A healthy debate on a topic where your belief system is challenged will ultimately make you more self-analytical. Opposing views challenge us to find deeper meaning behind our own logic. Surrounding yourself with staff who challenge your business style and methodology will lead to personal growth, and will result in a more dynamic business. 


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There is no passion to be found playing small – in settling for a life that is less than the one you are capable of living

When Mandela was released from prison in 1990, he was driven to Cape Town City Hall where he announced his ambition to win an equal vote for the black population. He then toured Africa spreading his message for a year after his release before he was elected President in the first fully-democratic election in 1994.

Success is about constantly striving for more then you already have: this is a philosophy at the core of any successful business. When starting a SME, it is important that the venture is constantly progressing, growing and evolving. Once a monumental goal is reached, one must instantly set another.

I'd like to leave you with one of my favourite Mandela quotes, one that encapsulates "leadership" in its truest form. This is one you can mull over and apply to your own life:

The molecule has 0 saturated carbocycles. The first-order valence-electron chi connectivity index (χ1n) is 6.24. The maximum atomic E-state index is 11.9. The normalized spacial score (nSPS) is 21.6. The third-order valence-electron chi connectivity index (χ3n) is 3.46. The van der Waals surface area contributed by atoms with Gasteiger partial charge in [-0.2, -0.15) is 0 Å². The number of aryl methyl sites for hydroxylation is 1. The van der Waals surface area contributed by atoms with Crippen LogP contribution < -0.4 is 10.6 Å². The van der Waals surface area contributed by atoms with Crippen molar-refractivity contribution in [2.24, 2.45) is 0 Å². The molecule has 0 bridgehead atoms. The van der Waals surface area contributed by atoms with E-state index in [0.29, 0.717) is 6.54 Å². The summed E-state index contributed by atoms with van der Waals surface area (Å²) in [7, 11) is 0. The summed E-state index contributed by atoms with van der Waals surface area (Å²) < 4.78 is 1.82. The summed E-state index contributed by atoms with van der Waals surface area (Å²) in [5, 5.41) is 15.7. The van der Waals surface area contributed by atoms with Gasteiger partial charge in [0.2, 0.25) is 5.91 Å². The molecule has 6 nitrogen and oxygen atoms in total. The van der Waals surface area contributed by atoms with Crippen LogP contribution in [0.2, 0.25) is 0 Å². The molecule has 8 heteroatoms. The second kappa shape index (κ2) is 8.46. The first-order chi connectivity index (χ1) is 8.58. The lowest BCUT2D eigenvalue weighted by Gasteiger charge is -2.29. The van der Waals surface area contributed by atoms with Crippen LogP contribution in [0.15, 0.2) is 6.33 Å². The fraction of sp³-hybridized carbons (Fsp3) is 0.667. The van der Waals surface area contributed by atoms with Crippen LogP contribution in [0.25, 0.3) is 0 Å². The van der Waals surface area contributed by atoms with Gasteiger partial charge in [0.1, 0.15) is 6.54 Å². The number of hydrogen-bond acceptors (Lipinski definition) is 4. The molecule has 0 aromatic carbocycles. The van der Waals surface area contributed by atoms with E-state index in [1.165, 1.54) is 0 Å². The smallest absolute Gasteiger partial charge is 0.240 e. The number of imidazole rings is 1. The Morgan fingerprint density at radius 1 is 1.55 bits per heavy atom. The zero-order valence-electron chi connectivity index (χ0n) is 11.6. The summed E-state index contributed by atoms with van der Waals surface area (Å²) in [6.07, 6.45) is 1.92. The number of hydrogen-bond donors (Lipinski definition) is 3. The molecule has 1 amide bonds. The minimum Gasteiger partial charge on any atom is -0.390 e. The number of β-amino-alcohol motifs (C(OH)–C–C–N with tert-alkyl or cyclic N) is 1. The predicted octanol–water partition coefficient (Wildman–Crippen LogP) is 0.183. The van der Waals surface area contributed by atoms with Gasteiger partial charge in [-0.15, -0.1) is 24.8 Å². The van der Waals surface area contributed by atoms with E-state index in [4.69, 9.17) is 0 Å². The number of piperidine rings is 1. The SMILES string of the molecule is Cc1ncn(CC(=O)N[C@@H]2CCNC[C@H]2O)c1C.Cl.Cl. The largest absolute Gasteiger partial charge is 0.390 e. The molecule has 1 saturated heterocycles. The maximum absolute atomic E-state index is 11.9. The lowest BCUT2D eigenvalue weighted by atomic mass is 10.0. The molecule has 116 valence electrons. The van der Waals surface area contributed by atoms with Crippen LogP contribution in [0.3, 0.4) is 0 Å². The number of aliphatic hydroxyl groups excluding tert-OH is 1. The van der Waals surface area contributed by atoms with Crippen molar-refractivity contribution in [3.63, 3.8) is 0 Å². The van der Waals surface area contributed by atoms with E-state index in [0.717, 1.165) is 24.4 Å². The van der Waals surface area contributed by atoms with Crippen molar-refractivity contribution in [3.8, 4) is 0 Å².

There are times when a leader must move ahead of his flock


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Entrepreneurship is a high-stakes game. Every major investment decision you make matters a great deal. Over a period of time, whether we get those decisions right or wrong can mean the difference between a trajectory of success or a downward spiral of failure. 


The French writer and playwright John Cocteau once said, ‘The poet is a liar who always speaks the truth.’ As we enter the shortest and most romantic month of the year, the inner poet in me has been roused. I am curious – can the lies in poetry reveal any truths on business?   
Read more at https://www.managementtoday.co.uk/entrepreneurs-unlock-inner-poet/entrepreneurs/article/1456262#PfEcBLUP35g4bs5y.99

I walk. I walk a lot. Everyone seems to have their own style when walking. Mine is mostly a brisk kind of walk with an intense sense of purpose. But style doesn’t matter when it comes to walking – there is an incredible amount of substance in our footsteps.

The virtues of walking are extolled in writings that trace back to Classical Greece. The great physician Hippocrates, presumably an avid walker himself, left us with some profound wisdom on the subject. ‘Walking is a man’s best medicine,’ he said.  I suppose the Father of Medicine had not only discovered the curative qualities of walking… but he also had an inkling of the creative power hidden in our steps.

The magic in mentoring happens behind closed doors.  The mentor and mentee relationship is a deeply ‘private’ one, where in a discreet one-to-one session, master shares pearls of wisdom with his or her pupil. Personal stories are shared, picked apart, and put back together again. This ritual allows the pupil to extract the fleeting ‘secrets of success’ that are so hard to capture on one’s own. While the actual process of mentoring is shrouded in privacy, the energy created from these special relationships has tangible ‘public’ benefit.